It's a really stressful time for all of you. Take care of yourself too because you need the strength to keep trying things and to be there for her. I think the teen years have been MUCH harder than those early infant years. Try and do things that you both enjoy on your days off or after work/school. Do something out of the ordinary to break the spell of a stressful day. Take a walk at night by the water, take a run together, Kabuki Hot Springs in SF has a women's only day on Sundays, eat out at your favorite cheap restaurant, have a picnic (when it gets warm), pet some animals, you know...
There, I think that's all I know how to do!
I wish you the best of luck! anon
My daughter had severe anxiety / panic attacks and physical symptoms too starting around 8th grade. The source was entirely socially related (she was a great student). A queen bee friend betrayed her and publicly led everyone to shut her out, this lasted a year. By then her own low confidence I think reinforced it. I found out several years later. She internalized it and was ashamed to talk about it. Cognitive behavioral therapy was a good first step for her, I mean more than a year of it with her being motivated and engaged in the therapy. That eventually eliminated the panic attacks and almost all anxiety. It was hard work, most of it her practicing techniques in her day-to-day life and looking inward.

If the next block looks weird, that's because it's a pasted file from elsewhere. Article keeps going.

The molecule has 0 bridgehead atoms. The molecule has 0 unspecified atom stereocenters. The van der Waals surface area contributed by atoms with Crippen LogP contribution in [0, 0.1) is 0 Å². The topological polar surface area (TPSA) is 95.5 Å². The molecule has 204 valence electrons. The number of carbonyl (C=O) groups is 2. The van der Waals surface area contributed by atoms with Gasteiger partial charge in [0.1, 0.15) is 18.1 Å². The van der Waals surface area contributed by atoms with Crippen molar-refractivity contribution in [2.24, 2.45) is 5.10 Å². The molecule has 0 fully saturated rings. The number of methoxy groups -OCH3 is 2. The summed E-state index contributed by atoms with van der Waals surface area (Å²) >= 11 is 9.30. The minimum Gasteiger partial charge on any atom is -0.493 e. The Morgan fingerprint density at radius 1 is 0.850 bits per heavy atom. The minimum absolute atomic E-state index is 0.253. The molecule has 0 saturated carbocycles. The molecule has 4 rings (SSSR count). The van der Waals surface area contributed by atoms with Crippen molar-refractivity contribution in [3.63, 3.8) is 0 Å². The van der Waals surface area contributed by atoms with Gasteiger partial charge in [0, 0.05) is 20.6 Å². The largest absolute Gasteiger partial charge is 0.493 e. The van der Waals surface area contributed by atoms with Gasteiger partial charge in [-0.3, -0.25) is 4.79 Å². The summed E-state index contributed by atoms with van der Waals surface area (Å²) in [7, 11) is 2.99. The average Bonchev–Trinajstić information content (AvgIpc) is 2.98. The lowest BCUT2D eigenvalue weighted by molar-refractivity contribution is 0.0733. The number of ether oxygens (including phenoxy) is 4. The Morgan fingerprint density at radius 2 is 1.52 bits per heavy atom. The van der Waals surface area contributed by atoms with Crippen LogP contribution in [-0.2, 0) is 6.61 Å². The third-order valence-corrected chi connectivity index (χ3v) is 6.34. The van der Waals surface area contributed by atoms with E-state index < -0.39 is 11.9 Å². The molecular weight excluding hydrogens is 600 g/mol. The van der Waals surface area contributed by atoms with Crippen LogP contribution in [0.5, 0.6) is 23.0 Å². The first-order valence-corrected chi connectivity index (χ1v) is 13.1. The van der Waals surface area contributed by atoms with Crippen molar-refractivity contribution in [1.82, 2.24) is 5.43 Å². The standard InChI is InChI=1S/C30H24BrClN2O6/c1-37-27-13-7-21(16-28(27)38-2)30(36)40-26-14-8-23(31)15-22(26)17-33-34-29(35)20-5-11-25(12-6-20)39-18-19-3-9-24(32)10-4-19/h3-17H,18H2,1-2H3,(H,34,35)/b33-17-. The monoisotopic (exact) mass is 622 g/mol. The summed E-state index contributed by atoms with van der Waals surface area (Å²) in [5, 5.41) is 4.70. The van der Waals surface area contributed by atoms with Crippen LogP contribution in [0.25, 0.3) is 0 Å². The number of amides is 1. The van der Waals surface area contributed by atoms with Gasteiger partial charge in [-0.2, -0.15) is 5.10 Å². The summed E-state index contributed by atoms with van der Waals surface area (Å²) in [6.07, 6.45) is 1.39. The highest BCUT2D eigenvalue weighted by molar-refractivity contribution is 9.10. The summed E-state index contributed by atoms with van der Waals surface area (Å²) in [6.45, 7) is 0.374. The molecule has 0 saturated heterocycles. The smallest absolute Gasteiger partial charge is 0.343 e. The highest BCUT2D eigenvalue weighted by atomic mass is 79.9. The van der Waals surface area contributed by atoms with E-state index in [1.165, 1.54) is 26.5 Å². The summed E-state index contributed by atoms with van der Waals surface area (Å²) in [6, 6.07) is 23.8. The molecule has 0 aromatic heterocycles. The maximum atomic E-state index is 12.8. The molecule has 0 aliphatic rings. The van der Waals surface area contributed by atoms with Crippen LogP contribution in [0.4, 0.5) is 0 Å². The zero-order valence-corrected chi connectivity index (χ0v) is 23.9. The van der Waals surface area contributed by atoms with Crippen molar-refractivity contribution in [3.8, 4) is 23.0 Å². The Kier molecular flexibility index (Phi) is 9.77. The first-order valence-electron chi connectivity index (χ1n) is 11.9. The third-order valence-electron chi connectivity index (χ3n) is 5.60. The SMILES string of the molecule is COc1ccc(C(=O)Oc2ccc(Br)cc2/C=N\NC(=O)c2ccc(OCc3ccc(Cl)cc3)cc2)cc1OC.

Then she became aware of the layer below that and articulated that this was no less than a trauma. She put the blame where it belonged and got really angry. She requested more typical talk therapy to deal with the feelings that whole thing generated. She had someone for a while and will find someone in the near future. She can function pretty happily without that immediate kind of help.